Visiting baseball's "hallowed grounds"--the top ten places where the greats once played
It's already become a summertime ritual for many baseball fans--touring as many ballparks as you can. However, beyond the bright, shiny new palaces like Petco and Minute Maid lie some fascinating remnants of baseball past: the spots where the most hallowed old stadiums used to sit.
So if you're hitting the road to the old ballgame this summer, here are ten former stadium sites I think every baseball fan would enjoy visiting (And if you go, it doesn't hurt to bring along a copy of Frank Sinatra singing the wistful Joe Raposo ballad, "There used to be a Ballpark.")
1. The Polo Grounds (W. 155th St. and Eight Ave., Washington Heights, New York City)
The New York Giants originally played baseball at a city polo field on 111th Street between Fifth and Sixth Avenues. But when owner John Brush moved the team here to Coogan's Bluff in 1891, he kept the name "Polo Grounds." An odd "bathtub'shaped" ballpark, the Polo Grounds was home to some of the greatest moments in baseball history, including Willie Mays's famous catch in the 1954 World Series and Bobby Thomson's "Shot Heard 'Round the World" home run to beat the Dodgers in 1951. In 1964 the stadium was demolished and now the Polo Grounds Towers, a housing project, occupies the site. The original staircase leading down to the ticket booth still exists, and a plaque marks the site where home plate once sat.
2. Huntington Avenue Grounds (400 Huntington Ave., on the campus of Northeastern University in Boston)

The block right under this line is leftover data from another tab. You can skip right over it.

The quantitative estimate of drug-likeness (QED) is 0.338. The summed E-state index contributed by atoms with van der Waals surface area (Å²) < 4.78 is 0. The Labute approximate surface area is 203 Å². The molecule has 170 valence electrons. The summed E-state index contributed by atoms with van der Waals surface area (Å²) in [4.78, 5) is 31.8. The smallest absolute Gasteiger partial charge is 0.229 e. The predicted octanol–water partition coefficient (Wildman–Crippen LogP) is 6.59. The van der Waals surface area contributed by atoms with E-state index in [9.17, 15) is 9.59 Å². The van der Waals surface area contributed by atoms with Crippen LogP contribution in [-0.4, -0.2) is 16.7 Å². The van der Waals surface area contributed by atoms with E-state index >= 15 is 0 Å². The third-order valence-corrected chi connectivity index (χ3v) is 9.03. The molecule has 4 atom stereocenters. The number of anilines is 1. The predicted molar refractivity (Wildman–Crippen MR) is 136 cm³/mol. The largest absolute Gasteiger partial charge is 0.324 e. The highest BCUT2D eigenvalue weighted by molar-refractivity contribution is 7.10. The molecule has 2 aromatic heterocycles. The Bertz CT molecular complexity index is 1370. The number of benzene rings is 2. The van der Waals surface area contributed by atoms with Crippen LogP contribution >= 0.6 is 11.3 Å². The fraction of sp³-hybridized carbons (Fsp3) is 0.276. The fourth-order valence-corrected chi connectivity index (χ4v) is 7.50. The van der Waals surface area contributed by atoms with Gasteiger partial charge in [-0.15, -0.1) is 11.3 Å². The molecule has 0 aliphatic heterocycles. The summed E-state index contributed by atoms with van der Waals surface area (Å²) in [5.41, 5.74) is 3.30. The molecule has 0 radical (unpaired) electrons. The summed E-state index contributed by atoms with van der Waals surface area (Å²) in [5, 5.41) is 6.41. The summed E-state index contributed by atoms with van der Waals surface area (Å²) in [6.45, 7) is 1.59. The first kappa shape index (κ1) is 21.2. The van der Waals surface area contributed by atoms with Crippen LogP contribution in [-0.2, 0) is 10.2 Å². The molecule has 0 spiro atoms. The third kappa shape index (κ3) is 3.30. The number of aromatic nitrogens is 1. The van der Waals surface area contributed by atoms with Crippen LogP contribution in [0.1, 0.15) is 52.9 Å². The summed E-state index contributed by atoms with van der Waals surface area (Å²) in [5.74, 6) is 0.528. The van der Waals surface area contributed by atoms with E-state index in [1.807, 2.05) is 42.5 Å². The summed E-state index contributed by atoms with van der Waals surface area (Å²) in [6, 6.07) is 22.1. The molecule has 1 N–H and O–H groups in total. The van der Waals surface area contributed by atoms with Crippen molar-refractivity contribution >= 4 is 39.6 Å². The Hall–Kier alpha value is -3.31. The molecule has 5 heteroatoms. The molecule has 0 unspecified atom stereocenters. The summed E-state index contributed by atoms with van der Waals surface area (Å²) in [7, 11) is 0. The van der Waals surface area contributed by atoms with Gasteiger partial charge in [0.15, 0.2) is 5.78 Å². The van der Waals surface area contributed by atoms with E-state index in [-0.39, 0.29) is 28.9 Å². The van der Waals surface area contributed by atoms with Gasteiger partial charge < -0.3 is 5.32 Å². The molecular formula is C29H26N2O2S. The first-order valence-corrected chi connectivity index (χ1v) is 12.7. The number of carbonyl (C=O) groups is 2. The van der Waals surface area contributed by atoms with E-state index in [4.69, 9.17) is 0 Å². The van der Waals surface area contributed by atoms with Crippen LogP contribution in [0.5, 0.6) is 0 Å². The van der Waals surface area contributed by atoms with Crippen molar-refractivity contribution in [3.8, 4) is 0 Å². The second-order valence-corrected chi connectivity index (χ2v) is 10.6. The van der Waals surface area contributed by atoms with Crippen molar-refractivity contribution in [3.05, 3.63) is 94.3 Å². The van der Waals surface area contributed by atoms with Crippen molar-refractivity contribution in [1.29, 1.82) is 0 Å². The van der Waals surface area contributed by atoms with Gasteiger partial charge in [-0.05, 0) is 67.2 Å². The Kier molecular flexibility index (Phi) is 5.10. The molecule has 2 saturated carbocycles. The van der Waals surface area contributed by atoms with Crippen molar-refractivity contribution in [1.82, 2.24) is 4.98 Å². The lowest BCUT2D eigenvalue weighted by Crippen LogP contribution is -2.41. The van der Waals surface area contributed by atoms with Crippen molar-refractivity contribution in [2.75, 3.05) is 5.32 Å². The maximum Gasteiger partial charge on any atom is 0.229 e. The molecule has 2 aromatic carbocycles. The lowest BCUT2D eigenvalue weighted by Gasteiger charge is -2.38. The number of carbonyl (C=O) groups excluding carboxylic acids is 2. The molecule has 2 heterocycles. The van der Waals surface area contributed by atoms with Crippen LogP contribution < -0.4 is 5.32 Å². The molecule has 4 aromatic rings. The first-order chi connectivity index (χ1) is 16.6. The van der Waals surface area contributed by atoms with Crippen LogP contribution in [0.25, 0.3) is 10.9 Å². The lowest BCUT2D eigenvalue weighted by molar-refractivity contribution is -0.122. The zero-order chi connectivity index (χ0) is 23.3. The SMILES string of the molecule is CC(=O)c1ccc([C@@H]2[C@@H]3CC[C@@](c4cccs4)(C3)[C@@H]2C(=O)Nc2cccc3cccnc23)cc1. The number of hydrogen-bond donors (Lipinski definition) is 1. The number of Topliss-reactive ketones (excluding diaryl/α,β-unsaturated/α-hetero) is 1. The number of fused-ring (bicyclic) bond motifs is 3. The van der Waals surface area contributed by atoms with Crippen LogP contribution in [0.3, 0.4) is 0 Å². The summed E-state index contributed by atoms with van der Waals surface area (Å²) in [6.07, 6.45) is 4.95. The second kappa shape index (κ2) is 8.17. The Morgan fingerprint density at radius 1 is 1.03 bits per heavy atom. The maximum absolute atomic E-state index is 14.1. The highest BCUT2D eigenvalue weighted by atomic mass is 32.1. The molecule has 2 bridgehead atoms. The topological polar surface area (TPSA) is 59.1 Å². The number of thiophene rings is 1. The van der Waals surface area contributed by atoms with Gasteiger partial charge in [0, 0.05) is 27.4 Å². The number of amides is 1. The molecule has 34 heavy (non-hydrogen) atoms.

Before the 1912 opening of Fenway Park, Huntington Avenue Grounds was home to the Boston Red Sox. In use for only 11 years, what makes Huntington Avenue Grounds most significant can be gleaned from the home plate'shaped plaque that site near the original spot of the base. Dedicated in 1993, the inscription reads: "On October 1, 1903 the first modern World Series between the American League champion Boston Pilgrims (later known as the Red Sox) and the National League champion Pittsburgh Pirates was played on this site. General admission tickets were fifty cents. The Pilgrims, led by twenty eight game winner Cy Young, trailed the series three games to one but then swept four consecutive victories to win the championship five game to three." Now located on the campus of Northeastern University, there is also a life-size statue of Cy Young located near where the pitcher's mound used to be (in the Churchill Hall Mall).
3. Connie Mack Stadium (21st St. & Lehigh Ave., Philadelphia)
Shibe Park opened in 1909 as the home of the Philadelphia Athletics. A's owner Ben Shibe built the ballpark entirely of steel and concrete--an architectural first. Shibe's most unique feature was its ornate French Renaissance façade, complete with a Beaux Arts tower, at the main entrance of the park. Shibe Park was re-christened Connie Mack Stadium in 1953, after the legendary manager of the A's. Closed in 1970, a severe fire destroyed much of the interior in 1971, and the ballpark was mercifully demolished in 1976. Recently, an historic marker was placed at the site, where a church now stands.